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Thank you for reading! I challenge you to share our blog on whatever social media you prefer. We would also like to remind you about our fundraiser. As you can imagine this project does not come cheap and we can really use all the help we can get to put this ship back in a respectable shape. If you have the chance, don’t hesitate about supporting us either with a small donation or by sharing our adventures with your friends and family.

Donation

I would like to make a donation to your adventures! Easily choose how much you can give and make it easy with paypal!

€1.00

Update you soon!

Captain Jack

 

The waiting-game

Getting old wooden pirate-ships to float takes all the patience in the world – and at least a week. Lucky for us, there is plenty of work to be done around the ship. Time fly by even if we are desperate to get her sailing. Captain Simen has been working hard to make sure the engine and all the electric cabeling is top-notch. I, myself, have mostly been taking care of the paint-jobs and neccesary detail-tasks. 

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Here is a before-picture, taken last time she was seaborne.

There’s a fine line to how much we want to put the ship in the watet at once. Most important is to make sure the engine stays above water, which we have managed so far. At the moment we are mostly conserned about if the trailer can handle all the weight of a sinking ship at the back end. It would totally be best for all if we could get it further out as soon as possible. There is a chance that the whole trailer will brake.. Not good.

A friend we met earlier in Göta kanal came by today with 12 liters of engine oil. A perfect gift at the perfect time. 400 euro worth of oil is something we didn’t think of untill today. It would be kind of stupid to continue on without changing oil. I thought diesel was expensive, but oil is way, way harder on our accounts. Thank you, Jan!

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One handlebar painted.

If you also feel like helping out somehow, you are more than welcome. There isn’t really room for any more hands on deck at this time (we get several requests from aspiring pirates out there, but at this time it would just be more people waiting in the shipyard) But soon, good people. Soon soon soon… If you do however have spare cash, diesel, a GPS, echo sounder (or whatever it is called in english) or knowledge about wood, bedford-engines or this exact ship, feel free to contact us HERE or check out our fundraiser HERE.

We wish we could be sailing right now. The wind and the sun is just perfect and even though tomorrow is supposed to bring rain – it would be an adventure to rise our sail for the first time. But first things first, let’s make the ship seaworthy. And on the positive side; we are not taling in as much water as last night.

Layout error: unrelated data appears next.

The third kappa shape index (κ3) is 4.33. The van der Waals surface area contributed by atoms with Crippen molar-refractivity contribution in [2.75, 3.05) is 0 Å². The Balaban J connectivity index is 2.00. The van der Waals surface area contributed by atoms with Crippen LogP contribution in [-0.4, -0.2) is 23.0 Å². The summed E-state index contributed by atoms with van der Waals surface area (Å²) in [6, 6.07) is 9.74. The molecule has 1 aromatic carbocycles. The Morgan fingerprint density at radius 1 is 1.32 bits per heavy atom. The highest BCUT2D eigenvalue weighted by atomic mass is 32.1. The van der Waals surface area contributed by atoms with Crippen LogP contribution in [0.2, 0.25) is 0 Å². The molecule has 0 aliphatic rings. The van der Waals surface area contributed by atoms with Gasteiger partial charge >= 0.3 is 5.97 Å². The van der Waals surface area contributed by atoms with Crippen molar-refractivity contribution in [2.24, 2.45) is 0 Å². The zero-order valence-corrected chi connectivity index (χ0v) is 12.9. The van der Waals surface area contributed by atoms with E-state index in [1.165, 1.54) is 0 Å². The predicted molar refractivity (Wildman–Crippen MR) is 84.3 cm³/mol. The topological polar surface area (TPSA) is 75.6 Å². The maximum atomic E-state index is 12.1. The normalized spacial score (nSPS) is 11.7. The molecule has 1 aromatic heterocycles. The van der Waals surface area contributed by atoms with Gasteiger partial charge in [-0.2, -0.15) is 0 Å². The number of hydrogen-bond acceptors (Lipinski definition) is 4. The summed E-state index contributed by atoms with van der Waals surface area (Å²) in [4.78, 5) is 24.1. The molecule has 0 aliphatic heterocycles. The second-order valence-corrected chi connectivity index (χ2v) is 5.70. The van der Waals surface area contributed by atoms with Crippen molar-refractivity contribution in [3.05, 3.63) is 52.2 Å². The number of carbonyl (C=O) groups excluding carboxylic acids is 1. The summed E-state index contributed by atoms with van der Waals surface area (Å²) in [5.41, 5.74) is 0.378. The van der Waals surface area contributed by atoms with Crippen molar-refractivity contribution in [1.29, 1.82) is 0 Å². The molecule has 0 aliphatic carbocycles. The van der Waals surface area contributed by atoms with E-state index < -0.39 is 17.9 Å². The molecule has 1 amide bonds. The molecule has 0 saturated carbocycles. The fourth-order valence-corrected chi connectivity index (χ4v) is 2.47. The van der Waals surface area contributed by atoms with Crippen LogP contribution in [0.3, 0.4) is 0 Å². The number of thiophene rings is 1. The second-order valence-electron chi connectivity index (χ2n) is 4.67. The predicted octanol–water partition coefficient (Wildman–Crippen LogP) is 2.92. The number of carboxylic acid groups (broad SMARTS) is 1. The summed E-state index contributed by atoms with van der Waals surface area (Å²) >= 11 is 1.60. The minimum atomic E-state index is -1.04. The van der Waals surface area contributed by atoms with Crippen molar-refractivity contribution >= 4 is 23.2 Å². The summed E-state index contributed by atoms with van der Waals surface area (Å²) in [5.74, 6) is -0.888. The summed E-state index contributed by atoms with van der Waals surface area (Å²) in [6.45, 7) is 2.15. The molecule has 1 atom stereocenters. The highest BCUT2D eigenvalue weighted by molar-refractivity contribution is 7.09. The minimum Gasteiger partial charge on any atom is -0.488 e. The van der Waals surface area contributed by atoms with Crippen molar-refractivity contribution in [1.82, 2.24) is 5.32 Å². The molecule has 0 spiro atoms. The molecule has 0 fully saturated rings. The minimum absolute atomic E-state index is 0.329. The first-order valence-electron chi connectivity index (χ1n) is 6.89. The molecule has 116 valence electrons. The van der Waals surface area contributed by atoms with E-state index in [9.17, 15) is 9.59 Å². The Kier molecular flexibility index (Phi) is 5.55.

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Me looking into the camera with the ship in the background.

Yesterday, we had a visit from the people we bought the ship from. They brought beer all the way from Åland and a contract for us to sign. Great people that was really sad about letting the boat go before they even had the chance to try her out. But the fact is: it takes a lot of time, love and patience to get her back in the water. Something none of the tree previous owners had, one way or the other. We are getting there. I just hate the wait.

Captain Jack

The Harry Float

Just five months ago we were stranded pirates in suburbia of a midsize city in the Kingdom of Norway. Now, somehow, we have a small fleet of two ships where one of which are halfway actually floating. We started the process of letting our new ship make friends with the salty water of Sweden this morning, we got about two feet deep before the automatic bilge-pumps started working. 

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New ship entering the water.

There is not much we can do about that at the moment, but the list of things to take care of is pretty long. While we wait for the area around the propellar getting used to be back in it’s natural element after having dried for four years we have gotten started at the other stuff that needs to happen before we set sail.

I have preassure-washed the deck – it took forever but it is now as clean as it can get. It will need a coat of paint in not too long but it’s fine for now. One of the dieseltanks was leaking as we transported the ship to the water, and since the boat is pretty much built around the tank it is nearly impossible to fix the problem withoit disembeling the whole thing. We have therefore decided to give the tank a sick-leave until further notice. Lucky for us – we have two tanks onboard. Captain Simen has spent some time making sure that the other one is in working condition.

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Oh you dirty dirty ship..

The first payment for the ship left our account today. The ship is officially ours. This means that as soon as the new one floats by itself, not by being strapped to a trailer on a tractor, we will be ready to pass over FF Harry to some lucky new owners. The marked for used wooden pirate-ships in Sweden is pretty weak, but I’m sure we will find a suitable captain soon enough.